The Rideau Canal has been chosen by experts as one of the best go-to places for Canadian history. In its February-March 2011 issue, Canada’s History magazine has named the Rideau Canal as one of the top ten National Historic Sites in Canada. In the article, author Nelle Oosterom asks readers to imagine planning a summer-long road trip that would take in ten National Historic Sites. Which ones would they choose of the 150 amazing sites administered by Parks Canada?
The historical experts at the magazine asked themselves the same question. In deciding on their top ten sites, they based the decision on historical significance and the quality of visitors’ experiences. They also chose sites that represented a broad time period and covered as much of the country as possible. The Rideau Canal was their choice for Ontario’s best National Historic Site. If you were to go on the road trip of these sites, they say, “the stories of Canada would come alive in ways you never thought of.”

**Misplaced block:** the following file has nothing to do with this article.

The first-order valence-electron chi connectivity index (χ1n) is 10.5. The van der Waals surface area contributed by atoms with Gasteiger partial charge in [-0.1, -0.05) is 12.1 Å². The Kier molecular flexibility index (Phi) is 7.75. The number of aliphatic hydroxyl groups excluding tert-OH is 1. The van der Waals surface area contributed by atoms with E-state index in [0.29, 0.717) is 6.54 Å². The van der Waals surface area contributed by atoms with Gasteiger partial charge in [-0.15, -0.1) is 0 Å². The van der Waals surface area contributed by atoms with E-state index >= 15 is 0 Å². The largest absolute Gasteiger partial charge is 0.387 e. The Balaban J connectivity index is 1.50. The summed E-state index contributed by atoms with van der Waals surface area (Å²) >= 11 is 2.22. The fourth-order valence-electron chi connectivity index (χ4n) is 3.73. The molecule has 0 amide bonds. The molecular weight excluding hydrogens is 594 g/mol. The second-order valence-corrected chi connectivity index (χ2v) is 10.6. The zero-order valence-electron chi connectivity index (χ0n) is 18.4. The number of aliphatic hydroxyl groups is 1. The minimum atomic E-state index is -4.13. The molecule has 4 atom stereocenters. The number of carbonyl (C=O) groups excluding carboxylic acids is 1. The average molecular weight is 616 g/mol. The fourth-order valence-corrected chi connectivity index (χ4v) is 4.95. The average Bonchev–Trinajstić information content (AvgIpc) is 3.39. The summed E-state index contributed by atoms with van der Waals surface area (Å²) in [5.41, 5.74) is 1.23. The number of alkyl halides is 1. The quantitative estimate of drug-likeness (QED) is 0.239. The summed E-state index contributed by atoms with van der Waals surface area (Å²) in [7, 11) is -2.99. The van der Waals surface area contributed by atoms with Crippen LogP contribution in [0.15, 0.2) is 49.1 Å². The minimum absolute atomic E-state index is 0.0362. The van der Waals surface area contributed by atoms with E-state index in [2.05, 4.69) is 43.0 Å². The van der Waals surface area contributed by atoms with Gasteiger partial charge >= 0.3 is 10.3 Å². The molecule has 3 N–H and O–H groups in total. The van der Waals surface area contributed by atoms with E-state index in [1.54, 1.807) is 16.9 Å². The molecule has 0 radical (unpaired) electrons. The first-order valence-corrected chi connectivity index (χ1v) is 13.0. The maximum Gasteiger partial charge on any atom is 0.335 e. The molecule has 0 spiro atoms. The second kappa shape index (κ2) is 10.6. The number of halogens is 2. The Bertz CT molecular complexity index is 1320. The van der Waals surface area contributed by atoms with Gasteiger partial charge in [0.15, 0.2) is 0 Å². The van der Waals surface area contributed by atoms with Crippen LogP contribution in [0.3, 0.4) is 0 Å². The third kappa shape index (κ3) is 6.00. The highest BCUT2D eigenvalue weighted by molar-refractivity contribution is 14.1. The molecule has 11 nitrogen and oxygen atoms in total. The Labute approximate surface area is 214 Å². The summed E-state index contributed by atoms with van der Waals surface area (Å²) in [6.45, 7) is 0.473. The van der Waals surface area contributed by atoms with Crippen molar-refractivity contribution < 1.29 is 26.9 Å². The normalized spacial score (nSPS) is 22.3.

The Rideau Canal is joined in this prestigious list by L’Anse aux Meadows, Newfoundland, the Fortress of Louisbourg, Nova Scotia, Grand-Pré, Nova Scotia, the Fortifications of Quebec, Quebec, Lower Fort Garry, Manitoba, Batoche, Saskatchewan, the Bar U Ranch, Alberta, Nan Sdins in the Haida Gwaii Islands of British Columbia, and Dawson City in Yukon.
The Rideau Canal represents the time period 1827 to the present. In the article, the authors say that the “beauty and recreational value of this 202 kilometre long waterway belies its origins as an early nineteenth century defence strategy.” Under the caption “Things to Do,” they say, “visitors can travel the country by boat to view the scenic countryside, historic towns, and quaint villages of Eastern Ontario. Take in the summer heritage theatre series by Parks Canada Players that brings history to life, with performances in towns or cities along the canal.”
We are thrilled that the Rideau Canal has been given this well deserved recognition.
The year 2011 has brought another treasure from the past into Fancy Free’s collection. This postcard has been found in the collection of Bill Price, an artist based in Florida who loved to visit Fancy Free in the 1930’s and 1940’s with his wife, who had grown up in Smiths Falls and was a dear friend of Margaret Washburn. It was sent by his granddaughter, Robina Laney, who visited in 2010 to see the cottage that her grandparents loved so much. Although undated, this photo shows Fancy Free as it was during the days when Miss Washburn tended gardens that ringed the island, creating a spectacular view of the cottage and its setting. We thought you would enjoy this memento of the twentieth century.